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Hayes no longer a surprise

VAUGHT'S VIEWS:

August 08, 2003|LARRY VAUGHT

Chuck Hayes probably was considered a longshot to even make the Pan-American Games team when he was invited to tryouts this summer.

If anyone from the University of Kentucky made the team, it figured to be versatile guard Gerald Fitch. Fitch because he could score inside or outside, could play either guard position and played the tough defense that Michigan State coach Tom Izzo, the Pan-Am coach, loved.

Hayes? He was an undersized, overachieving forward that Kentucky fans loved because of his work ethic. He's a throwback to the days when players enjoyed the game merely for the competition and thought diving on the floor for loose balls, listening to the coach and valuing winning above all else was normal.

But Hayes not only made the Pan-Am team, he was one of the team's star players. Never mind that the United States did not win a medal in the competition that ended earlier this week. That was not Hayes' fault.

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He averaged 29.2 minutes and 11.2 points per game. He was 21-for-37 from the field in five games, a nifty 57 percent mark. He got to the foul line 25 times and even though he made just 14, think how happy UK coach Tubby Smith would be next year if Hayes could average five free throws per game.

Hayes pulled off an average of 7.6 rebounds per game, or about one for every four minutes he played. Thirteen of those rebounds came on the offensive end, where he again used his strength and instincts to take ball away from bigger opponents. He also had eight assists, seven steals and four blocked shots.

First in rebounding, second in scoring, assists, blocked shots

Hayes, one of the few players invited to the tryouts that did not earn all-conference honors last season, was first on the team in rebounding, free throws made and steals. He was second in scoring, field goals made, assists and blocked shots.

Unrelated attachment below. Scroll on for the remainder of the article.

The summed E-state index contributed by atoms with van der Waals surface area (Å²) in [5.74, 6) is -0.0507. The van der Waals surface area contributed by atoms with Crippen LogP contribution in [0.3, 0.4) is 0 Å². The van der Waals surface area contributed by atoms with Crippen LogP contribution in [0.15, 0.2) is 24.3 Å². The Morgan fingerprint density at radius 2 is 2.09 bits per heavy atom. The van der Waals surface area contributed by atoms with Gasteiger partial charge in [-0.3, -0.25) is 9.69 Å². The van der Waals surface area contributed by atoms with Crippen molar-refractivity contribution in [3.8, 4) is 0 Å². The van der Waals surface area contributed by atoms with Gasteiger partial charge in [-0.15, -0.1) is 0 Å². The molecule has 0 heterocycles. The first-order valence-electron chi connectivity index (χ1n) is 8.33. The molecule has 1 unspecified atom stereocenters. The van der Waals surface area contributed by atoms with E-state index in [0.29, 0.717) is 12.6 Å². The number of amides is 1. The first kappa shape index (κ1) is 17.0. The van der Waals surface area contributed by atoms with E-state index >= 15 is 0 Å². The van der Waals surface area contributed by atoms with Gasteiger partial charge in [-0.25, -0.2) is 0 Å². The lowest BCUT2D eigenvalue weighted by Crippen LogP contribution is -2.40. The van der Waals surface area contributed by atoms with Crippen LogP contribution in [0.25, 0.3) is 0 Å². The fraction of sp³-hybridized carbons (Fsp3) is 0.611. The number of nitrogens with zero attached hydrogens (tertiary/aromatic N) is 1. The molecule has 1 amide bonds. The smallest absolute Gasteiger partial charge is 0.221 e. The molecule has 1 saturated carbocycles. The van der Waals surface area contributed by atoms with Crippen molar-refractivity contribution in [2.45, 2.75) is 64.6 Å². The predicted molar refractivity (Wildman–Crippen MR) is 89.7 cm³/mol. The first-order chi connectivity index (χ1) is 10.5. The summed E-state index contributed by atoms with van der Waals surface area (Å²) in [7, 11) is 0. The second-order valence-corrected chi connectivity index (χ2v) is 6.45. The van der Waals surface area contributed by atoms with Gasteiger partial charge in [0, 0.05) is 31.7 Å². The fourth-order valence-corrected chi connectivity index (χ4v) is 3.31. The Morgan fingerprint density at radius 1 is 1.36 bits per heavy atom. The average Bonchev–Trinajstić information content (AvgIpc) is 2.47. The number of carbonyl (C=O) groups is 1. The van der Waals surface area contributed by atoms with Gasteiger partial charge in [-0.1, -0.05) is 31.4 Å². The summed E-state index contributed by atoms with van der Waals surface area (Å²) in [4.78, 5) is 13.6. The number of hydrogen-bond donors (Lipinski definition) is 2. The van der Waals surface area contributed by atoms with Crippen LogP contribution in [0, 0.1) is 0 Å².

However, the numbers don't tell nearly all the story about Hayes' play. He took it as a privilege to just be on the team. He wasn't worried about giving up part of his summer to play basketball. He wasn't worried about how the officiating would be. He wasn't worried about whether he would get enough shots.

No, he just wanted to play basketball for his country.

"It was an honor playing for my country, and I would do it again in a heartbeat," Hayes told USA Basketball after his team lost to Puerto Rico in the bronze medal game. "The three letters U-S-A are bigger than me or anyone in our locker room."

Bigger than me or anyone in our locker room? When is the last time you heard a professional athlete make a comment like that?

Hayes was instrumental in UK's sensational season last year that got the Wildcats within one game of making the Final Four. However, he's bringing a warning - or words of inspiration - back to his teammates.

"I will take this experience back with me to Kentucky and tell my teammates they better get serious about their game. The rest of the world is out there putting in work," Hayes said.

True, but no one works any harder than Hayes, and his Pan-Am play certainly shows the value of putting in that work.



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